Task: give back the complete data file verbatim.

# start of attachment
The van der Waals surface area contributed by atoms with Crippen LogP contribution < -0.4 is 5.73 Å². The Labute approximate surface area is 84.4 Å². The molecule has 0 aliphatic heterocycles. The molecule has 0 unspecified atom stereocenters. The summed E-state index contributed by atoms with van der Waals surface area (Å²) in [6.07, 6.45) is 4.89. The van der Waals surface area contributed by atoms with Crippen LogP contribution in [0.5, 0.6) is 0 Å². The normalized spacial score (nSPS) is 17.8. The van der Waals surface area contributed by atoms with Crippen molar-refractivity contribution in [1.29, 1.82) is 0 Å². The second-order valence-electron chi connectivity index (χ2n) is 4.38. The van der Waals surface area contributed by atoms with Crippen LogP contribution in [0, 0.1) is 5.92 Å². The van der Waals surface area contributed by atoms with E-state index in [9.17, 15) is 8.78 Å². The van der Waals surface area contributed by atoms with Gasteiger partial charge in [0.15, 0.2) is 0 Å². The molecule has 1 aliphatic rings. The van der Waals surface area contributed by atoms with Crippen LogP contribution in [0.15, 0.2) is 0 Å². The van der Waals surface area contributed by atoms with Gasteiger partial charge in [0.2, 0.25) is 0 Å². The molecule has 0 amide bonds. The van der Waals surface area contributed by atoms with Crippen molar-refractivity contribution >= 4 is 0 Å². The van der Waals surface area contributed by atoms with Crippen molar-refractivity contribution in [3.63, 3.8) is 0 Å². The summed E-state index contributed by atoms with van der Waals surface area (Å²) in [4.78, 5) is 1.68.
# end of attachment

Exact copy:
The van der Waals surface area contributed by atoms with Crippen LogP contribution < -0.4 is 5.73 Å². The Labute approximate surface area is 84.4 Å². The molecule has 0 aliphatic heterocycles. The molecule has 0 unspecified atom stereocenters. The summed E-state index contributed by atoms with van der Waals surface area (Å²) in [6.07, 6.45) is 4.89. The van der Waals surface area contributed by atoms with Crippen LogP contribution in [0.5, 0.6) is 0 Å². The normalized spacial score (nSPS) is 17.8. The van der Waals surface area contributed by atoms with Crippen molar-refractivity contribution in [1.29, 1.82) is 0 Å². The second-order valence-electron chi connectivity index (χ2n) is 4.38. The van der Waals surface area contributed by atoms with Crippen LogP contribution in [0, 0.1) is 5.92 Å². The van der Waals surface area contributed by atoms with E-state index in [9.17, 15) is 8.78 Å². The van der Waals surface area contributed by atoms with Gasteiger partial charge in [0.15, 0.2) is 0 Å². The molecule has 1 aliphatic rings. The van der Waals surface area contributed by atoms with Crippen LogP contribution in [0.15, 0.2) is 0 Å². The van der Waals surface area contributed by atoms with Gasteiger partial charge in [0.2, 0.25) is 0 Å². The molecule has 0 amide bonds. The van der Waals surface area contributed by atoms with Crippen molar-refractivity contribution >= 4 is 0 Å². The van der Waals surface area contributed by atoms with Crippen molar-refractivity contribution in [3.63, 3.8) is 0 Å². The summed E-state index contributed by atoms with van der Waals surface area (Å²) in [4.78, 5) is 1.68.